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Person# Ludovico Nicotina

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Hydrology

Hydrology () is the scientific study of the movement, distribution, and management of water on Earth and other planets, including the water cycle, water resources, and drainage basin sustainability.

Geomorphology

Geomorphology (from Ancient Greek: γῆ, gê, "earth"; μορφή, morphḗ, "form"; and λόγος, lógos, "study") is the scientific study of the origin and evolution of topographic and bathymetric features cre

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Enrico Bertuzzo, Pierfrancesco Da Ronco, Cédric Imfeld, Ludovico Nicotina, Andrea Rinaldo, Bettina Schaefli

Abstract. This paper presents the Spatially Explicit Hydrologic Response (SEHR) model developed at the Laboratory of Ecohydrology of the Ecole Polytechnique Fédérale de Lausanne for the simulation of hydrological processes at the catchment scale. The key concept of the model is the formulation of water transport by geomorphologic travel time distributions through gravity-driven transitions among geomorphic states: the mobilization of water (and possibly dissolved solutes) is simulated at the subcatchment scale and the resulting responses are convolved with the travel paths distribution within the river network to obtain the hydrologic response at the catchment outlet. The model thus breaks down the complexity of the hydrologic response into an explicit geomorphological combination of dominant spatial patterns of precipitation input and of hydrologic process controls. Nonstationarity and nonlinearity effects are tackled through soil moisture dynamics in the active soil layer. We present here the basic model set-up for precipitation–runoff simulation and a detailed discussion of its parameter estimation and of its performance for the Dischma River (Switzerland), a snow-dominated catchment with a small glacier cover.

2014Enrico Bertuzzo, Serena Ceola, Raphaël Mutzner, Ludovico Nicotina, Marc Parlange, Andrea Rinaldo, Steven Vincent Weijs

Recession flow analysis are crucial in many areas of water resource management and useful to forecast base flow in gauged rivers. Moving from a classical recession curve analysis method, a large set of recession curves has been analyzed from Swiss streamflow data of 27 watersheds. For these catchments, digital elevation models have been precisely analyzed and a method aimed at the geomorphic origins of recession curves has been applied to the Swiss dataset. The method links river network morphology, epitomized by time-varying distribution of contributing channel sites, with the classic parametrization of recession events. This is done by assimilating two scaling exponents, and bG, with |dQ/dt|Q where Q is at-a-station gauged flow rate and N(l) G(l)bG where l is the downstream distance from the channel heads receding in time at constant speed c, N(l) is the number of draining channel reaches located at distance l from their heads, and G(l) is the total drainage network length at a distance greater or equal to l. We find that the method provides good results in catchments where drainage density can be regarded as spatially constant. We propose several corrections to the method accounting for arbitrary local drainage densities affecting the local drainage inflow per unit channel length. In particular, we relax the assumption of uniform constant speed c. Such corrections properly vanish when the local drainage density become spatially constant. Overall, definite geomorphic signatures are recognizable for recession curves. In general, we suggest that this conceptual model might be useful to estimate the low flow regime of natural ungauged basins by predicting its features solely from information remotely acquired and objectively manipulated through DEM data.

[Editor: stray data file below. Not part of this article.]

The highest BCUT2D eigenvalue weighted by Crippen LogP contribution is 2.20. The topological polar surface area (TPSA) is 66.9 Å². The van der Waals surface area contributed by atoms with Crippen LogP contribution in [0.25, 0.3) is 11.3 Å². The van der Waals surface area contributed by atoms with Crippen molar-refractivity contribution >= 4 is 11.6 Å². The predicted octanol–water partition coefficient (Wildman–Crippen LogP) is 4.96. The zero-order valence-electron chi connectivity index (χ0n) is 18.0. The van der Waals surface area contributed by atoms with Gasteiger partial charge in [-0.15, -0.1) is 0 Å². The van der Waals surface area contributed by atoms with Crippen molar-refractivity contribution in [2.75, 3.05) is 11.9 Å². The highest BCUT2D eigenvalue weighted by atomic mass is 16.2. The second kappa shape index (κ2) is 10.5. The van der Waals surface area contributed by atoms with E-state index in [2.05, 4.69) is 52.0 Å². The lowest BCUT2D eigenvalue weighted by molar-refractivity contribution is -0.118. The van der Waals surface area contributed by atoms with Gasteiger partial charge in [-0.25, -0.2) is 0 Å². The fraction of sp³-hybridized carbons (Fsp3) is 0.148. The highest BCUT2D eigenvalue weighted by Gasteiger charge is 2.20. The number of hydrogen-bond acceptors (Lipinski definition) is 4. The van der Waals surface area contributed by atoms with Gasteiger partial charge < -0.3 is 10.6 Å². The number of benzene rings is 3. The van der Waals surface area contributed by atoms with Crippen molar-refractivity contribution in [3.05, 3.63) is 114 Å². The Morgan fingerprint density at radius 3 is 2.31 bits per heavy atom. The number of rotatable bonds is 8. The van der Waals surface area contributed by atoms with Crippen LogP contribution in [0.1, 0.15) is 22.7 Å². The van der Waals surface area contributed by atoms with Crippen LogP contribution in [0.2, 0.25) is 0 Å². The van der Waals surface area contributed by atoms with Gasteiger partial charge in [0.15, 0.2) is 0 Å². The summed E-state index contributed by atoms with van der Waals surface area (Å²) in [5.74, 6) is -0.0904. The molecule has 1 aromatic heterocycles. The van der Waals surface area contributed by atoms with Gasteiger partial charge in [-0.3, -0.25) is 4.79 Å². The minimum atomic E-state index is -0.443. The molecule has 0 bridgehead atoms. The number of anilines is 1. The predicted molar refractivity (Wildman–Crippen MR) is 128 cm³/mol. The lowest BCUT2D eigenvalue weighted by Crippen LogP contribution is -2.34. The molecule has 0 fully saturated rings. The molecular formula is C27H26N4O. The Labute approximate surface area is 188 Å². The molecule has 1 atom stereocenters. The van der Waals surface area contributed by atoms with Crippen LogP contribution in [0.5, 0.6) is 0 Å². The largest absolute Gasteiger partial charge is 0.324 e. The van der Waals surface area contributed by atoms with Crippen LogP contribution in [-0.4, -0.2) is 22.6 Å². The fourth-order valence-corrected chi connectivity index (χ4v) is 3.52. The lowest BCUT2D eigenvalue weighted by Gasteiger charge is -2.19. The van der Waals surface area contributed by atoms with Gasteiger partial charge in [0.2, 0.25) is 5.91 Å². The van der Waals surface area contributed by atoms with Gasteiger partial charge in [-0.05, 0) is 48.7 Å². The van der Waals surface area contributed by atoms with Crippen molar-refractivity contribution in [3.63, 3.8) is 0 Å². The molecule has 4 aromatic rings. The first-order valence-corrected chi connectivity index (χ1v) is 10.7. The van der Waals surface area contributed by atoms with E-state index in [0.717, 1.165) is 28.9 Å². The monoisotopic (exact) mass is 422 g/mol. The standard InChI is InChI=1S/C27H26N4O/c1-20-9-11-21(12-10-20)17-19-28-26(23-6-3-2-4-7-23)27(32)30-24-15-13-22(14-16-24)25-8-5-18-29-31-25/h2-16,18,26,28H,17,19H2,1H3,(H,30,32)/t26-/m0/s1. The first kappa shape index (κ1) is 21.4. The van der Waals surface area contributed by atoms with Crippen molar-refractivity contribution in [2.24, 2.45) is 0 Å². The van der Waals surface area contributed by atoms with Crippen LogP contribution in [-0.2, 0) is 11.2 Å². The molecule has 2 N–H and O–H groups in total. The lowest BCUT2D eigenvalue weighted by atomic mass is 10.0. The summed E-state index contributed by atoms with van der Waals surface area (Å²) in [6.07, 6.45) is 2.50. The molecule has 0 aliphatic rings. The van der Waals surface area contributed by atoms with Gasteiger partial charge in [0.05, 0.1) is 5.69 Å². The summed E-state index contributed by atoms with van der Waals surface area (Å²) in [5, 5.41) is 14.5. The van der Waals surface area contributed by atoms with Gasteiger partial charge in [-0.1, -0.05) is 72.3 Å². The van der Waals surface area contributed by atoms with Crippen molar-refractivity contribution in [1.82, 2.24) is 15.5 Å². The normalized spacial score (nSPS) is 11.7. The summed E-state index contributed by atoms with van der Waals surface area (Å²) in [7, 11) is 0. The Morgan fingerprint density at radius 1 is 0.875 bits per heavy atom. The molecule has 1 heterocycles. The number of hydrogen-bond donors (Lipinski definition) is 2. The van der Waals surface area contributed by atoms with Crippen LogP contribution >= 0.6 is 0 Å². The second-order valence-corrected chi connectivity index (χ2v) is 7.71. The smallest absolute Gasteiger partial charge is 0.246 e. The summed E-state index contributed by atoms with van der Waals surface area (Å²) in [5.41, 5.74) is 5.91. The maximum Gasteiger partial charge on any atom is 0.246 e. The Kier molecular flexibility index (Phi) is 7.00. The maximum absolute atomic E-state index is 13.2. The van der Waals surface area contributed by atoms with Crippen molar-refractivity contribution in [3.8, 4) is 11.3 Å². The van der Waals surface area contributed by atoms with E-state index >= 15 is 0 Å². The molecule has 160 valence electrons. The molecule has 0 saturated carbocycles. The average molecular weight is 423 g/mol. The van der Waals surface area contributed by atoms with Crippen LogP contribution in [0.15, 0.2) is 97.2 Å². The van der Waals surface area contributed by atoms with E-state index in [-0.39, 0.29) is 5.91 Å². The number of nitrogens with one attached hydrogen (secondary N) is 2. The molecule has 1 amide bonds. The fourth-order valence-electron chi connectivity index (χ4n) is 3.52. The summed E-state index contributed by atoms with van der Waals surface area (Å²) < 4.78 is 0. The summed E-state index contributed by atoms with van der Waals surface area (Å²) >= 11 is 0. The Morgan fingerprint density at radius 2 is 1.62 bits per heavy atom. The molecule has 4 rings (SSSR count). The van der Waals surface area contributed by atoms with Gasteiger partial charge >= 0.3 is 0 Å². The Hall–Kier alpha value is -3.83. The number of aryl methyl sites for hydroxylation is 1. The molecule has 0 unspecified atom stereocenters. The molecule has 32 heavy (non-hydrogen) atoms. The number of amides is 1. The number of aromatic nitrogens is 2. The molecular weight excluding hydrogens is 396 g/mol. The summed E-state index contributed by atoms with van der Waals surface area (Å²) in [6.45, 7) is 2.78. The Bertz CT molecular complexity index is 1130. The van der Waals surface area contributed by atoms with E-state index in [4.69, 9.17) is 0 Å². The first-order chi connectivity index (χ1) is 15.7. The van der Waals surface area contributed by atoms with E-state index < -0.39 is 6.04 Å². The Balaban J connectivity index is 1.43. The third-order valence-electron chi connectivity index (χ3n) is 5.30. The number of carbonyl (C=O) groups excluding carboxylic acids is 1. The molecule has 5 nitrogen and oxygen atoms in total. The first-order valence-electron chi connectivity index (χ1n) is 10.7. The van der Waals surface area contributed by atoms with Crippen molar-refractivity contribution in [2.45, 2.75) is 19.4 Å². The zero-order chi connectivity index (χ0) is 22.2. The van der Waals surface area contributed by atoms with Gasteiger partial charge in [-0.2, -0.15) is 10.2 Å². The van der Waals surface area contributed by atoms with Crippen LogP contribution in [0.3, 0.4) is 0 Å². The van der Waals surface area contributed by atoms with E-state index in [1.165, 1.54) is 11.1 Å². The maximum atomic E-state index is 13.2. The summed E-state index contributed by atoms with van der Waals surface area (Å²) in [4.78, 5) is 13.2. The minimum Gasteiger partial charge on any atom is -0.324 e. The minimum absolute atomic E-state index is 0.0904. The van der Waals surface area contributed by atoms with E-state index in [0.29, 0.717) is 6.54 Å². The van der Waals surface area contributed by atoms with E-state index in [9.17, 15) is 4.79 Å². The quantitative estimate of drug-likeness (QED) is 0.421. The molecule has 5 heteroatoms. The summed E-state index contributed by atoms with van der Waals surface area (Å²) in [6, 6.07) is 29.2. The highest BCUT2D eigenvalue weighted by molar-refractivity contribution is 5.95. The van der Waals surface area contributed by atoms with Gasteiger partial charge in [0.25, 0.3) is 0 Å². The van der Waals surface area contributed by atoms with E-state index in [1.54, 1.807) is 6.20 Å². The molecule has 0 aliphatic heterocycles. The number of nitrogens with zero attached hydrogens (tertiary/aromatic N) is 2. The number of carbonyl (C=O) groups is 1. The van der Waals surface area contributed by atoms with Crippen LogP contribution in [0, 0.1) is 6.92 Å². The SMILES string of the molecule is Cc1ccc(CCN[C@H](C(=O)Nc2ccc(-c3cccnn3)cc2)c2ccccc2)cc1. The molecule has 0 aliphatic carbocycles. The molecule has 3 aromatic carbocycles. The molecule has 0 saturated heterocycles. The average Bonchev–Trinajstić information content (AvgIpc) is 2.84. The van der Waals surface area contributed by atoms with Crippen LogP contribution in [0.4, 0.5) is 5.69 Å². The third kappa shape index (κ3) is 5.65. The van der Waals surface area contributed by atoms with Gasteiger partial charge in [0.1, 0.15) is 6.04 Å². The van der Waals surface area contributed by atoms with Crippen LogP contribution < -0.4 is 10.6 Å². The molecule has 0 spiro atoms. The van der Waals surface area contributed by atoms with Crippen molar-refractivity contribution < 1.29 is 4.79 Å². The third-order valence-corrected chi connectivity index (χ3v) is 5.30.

2013Enrico Bertuzzo, Serena Ceola, Raphaël Mutzner, Ludovico Nicotina, Marc Parlange, Andrea Rinaldo, Nevena Tomasic, Steven Vincent Weijs

This paper addresses the signatures of catchment geomorphology on base flow recession curves. Its relevance relates to the implied predictability of base flow features, which are central to catchment-scale transport processes and to ecohydrological function. Moving from the classical recession curve analysis method, originally applied in the Finger Lakes Region of New York, a large set of recession curves has been analyzed from Swiss streamflow data. For these catchments, digital elevation models have been precisely analyzed and a method aimed at the geomorphic origins of recession curves has been applied to the Swiss data set. The method links river network morphology, epitomized by time-varying distribution of contributing channel sites, with the classic parameterization of recession events. This is done by assimilating two scaling exponents, and b(G), with |dQ/dt| Q where Q is at-a-station gauged flow rate and N(l) N(l)G(l)bG where l is the downstream distance from the channel heads receding in time, N(l) is the number of draining channel reaches located at distance l from their heads, and G(l) is the total drainage network length at a distance greater or equal to l, the active drainage network. We find that the method provides good results in catchments where drainage density can be regarded as spatially constant. A correction to the method is proposed which accounts for arbitrary local drainage densities affecting the local drainage inflow per unit channel length. Such corrections properly vanish when the drainage density become spatially constant. Overall, definite geomorphic signatures are recognizable for recession curves, with notable theoretical and practical implications.